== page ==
Due to a fragile and easily broken flex cable, known as “flexgate,” some 2016 and later MacBook Pro models appear to have MacBook pro display issues with uneven illumination. Impacted machines may have a “stage light” effect-like uneven lighting at the bottom of the screen, and the display may finally stop working altogether.
What causes it?
The 2016 and subsequent MacBook Pro models use thin, flimsy display flex cables that are susceptible to breaking with frequent closing and opening of the MacBook Pro’s display, , which initially brought attention to the issue.
When the MacBook’s display is opened, the flex cables are pulled more tightly, causing them to become torn over time and develop difficulties. The flex cables are loosely wrapped around the display controller board.
According to the iPhone repair center, the backlight cable typically breaks first, causing problems with the illumination and eventually a display breakdown.
Which Models Are Affected?
Any 13 or 15-inch MacBook Pro model produced in 2016 or 2017 appears to be affected by the problem, though Touch Bar models seem to be more frequently affected. 2018 models may be affected as well, however, Apple did make improvements to these machines’ flex cables that could fix the issue.
In 2016, Apple unveiled a revised MacBook Pro that was the first to take advantage of the new flex cable. Older MacBook Pro models are unaffected because they make use of a stronger wire that is routed into the hinge rather than around it, reducing the strain of repeated display openings.
Later on, the new MacBook Air models might also be impacted. Despite using a different display cable architecture, the cables, according to iFixit, also wrap over the display board and may have the same failure. But it’s not yet apparent if that will occur.
How Long Does It Take for the Problem to Show Up?
When you initially purchase a MacBook Pro, the flex cable works flawlessly. But the durability of the MacBook Pro’s lid might deteriorate with time, which can result in display problems.
Machines with this problem typically do not show it for several months to years after purchase since the cable needs time to degrade. Affected MacBook Pro machines might no longer be covered by the one-year warranty because it takes time to manifest.
Has Apple got a Repair Plan?
A backlight repair program for 13-inch MacBook Pro models made in 2016 was introduced by Apple in May 2019.
Apple claims that a “very small percentage” of 13-inch MacBook Pro displays from 2016 may have completely broken backlights or vertical bright patches down the bottom of the screen.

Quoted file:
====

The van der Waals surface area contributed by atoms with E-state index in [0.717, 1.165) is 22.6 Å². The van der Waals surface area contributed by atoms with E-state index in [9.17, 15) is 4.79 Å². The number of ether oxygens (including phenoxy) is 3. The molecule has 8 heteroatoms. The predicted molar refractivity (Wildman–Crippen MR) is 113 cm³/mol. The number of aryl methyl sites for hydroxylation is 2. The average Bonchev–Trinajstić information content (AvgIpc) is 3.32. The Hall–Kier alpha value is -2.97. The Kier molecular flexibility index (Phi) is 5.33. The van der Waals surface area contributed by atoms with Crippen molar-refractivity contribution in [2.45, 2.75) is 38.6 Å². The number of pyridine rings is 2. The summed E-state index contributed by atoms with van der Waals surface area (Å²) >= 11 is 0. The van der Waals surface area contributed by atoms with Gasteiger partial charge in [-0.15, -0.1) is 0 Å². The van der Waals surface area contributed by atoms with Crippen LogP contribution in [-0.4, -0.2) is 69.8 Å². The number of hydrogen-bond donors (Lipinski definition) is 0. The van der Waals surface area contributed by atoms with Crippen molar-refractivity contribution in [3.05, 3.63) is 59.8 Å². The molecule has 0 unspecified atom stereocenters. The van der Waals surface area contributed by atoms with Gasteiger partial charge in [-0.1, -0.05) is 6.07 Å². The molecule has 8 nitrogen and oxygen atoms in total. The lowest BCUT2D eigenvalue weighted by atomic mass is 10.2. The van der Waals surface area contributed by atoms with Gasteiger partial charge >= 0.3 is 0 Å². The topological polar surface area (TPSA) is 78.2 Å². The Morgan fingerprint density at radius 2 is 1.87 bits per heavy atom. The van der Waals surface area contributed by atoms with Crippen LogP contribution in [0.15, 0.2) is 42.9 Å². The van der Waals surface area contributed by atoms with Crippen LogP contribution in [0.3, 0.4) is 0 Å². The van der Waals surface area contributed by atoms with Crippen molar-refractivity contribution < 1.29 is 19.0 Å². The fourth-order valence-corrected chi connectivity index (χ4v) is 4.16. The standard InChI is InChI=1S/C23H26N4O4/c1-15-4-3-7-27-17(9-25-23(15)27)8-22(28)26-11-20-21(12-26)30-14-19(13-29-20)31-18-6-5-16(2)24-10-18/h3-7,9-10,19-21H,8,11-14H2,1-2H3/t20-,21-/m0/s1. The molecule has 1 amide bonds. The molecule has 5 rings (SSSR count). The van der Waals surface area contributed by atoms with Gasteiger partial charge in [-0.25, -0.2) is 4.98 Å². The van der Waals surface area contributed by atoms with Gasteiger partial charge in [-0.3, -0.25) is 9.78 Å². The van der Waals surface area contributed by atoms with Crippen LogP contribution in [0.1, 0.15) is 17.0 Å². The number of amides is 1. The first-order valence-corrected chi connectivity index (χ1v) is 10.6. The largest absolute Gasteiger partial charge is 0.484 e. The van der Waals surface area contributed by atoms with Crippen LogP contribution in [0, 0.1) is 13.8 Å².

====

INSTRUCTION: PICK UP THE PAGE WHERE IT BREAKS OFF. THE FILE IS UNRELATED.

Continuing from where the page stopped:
Affected devices, which include those sold between October 2016 and February 2018, will receive free repairs from Apple. Below is a list of acceptable models:
1. MacBook Pro (13-inch, 2016, Four Thunderbolt 3 Ports)
2. MacBook Pro (13-inch, 2016, Two Thunderbolt 3 Ports)
Other MacBook Pro models are not currently covered by the repair program, even if they exhibit comparable problems.
What Should I Do If This Happens With My Macbook Pro?
Visit an Apple retail location, or an Apple Authorized Service Provider, or get in touch with Apple support in the first instance if your MacBook Pro has this display problem.
Unfortunately, many MacBook Pro machines that have this issue are more than a year old and no longer have the normal one-year guarantee. In addition to providing free repairs for 2016 13-inch MacBook Pro models with this issue, Apple will cover repairs for those with an extended AppleCare+ warranty.
Customers without AppleCare + or who don’t own a 2016 13-inch MacBook Pro might have to pay for repairs out of pocket. Although only a simple cable needs to be replaced. The MacBook Pro’s architecture means that because the flex cable is part of the display, the complete display assembly must be changed. Customers that are outside of the warranty term may have to pay up to $600 for this.
Although Apple has not made any public statements regarding the Flexgate problems with select 2018 MacBook Pro models, it appears the company may have discreetly installed a remedy in those models.
The cabling that causes the problem in older devices, as found by iFixit, looks to be around 2mm longer in 2018 MacBook Pro models. The longer length lessens the strain placed on the cable when the hinge opens and closes, which may stop the cable from deteriorating as a result of the hinge used.
The longer cable may not completely solve the problem, according to the iPhone repair center, so certain 2018 machines may still be affected even though they may be less likely to experience this problem in the future.
Customers who are no longer covered by the one-year warranty have reportedly received free or discounted repairs from Apple, while others have been required to pay full price. Repair results will be inconsistent in the absence of a uniform policy.